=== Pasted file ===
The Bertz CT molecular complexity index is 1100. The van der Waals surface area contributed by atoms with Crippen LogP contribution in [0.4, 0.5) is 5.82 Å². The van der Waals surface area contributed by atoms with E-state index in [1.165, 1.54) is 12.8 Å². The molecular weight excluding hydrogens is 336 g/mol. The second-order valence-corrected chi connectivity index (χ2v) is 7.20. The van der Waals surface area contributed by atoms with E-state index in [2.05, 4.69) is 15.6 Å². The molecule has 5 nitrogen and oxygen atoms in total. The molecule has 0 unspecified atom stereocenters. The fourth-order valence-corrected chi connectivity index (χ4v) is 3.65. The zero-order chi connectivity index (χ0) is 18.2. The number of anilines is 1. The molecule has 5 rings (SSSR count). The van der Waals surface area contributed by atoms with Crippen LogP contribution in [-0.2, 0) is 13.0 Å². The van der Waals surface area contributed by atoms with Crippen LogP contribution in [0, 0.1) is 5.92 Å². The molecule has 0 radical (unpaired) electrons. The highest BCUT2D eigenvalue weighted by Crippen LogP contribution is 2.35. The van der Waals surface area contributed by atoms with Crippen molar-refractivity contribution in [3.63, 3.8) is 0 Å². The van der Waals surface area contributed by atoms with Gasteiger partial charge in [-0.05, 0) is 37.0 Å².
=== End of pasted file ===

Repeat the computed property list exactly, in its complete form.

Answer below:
The Bertz CT molecular complexity index is 1100. The van der Waals surface area contributed by atoms with Crippen LogP contribution in [0.4, 0.5) is 5.82 Å². The van der Waals surface area contributed by atoms with E-state index in [1.165, 1.54) is 12.8 Å². The molecular weight excluding hydrogens is 336 g/mol. The second-order valence-corrected chi connectivity index (χ2v) is 7.20. The van der Waals surface area contributed by atoms with E-state index in [2.05, 4.69) is 15.6 Å². The molecule has 5 nitrogen and oxygen atoms in total. The molecule has 0 unspecified atom stereocenters. The fourth-order valence-corrected chi connectivity index (χ4v) is 3.65. The zero-order chi connectivity index (χ0) is 18.2. The number of anilines is 1. The molecule has 5 rings (SSSR count). The van der Waals surface area contributed by atoms with Crippen LogP contribution in [-0.2, 0) is 13.0 Å². The van der Waals surface area contributed by atoms with Crippen LogP contribution in [0, 0.1) is 5.92 Å². The molecule has 0 radical (unpaired) electrons. The highest BCUT2D eigenvalue weighted by Crippen LogP contribution is 2.35. The van der Waals surface area contributed by atoms with Crippen molar-refractivity contribution in [3.63, 3.8) is 0 Å². The van der Waals surface area contributed by atoms with Gasteiger partial charge in [-0.05, 0) is 37.0 Å².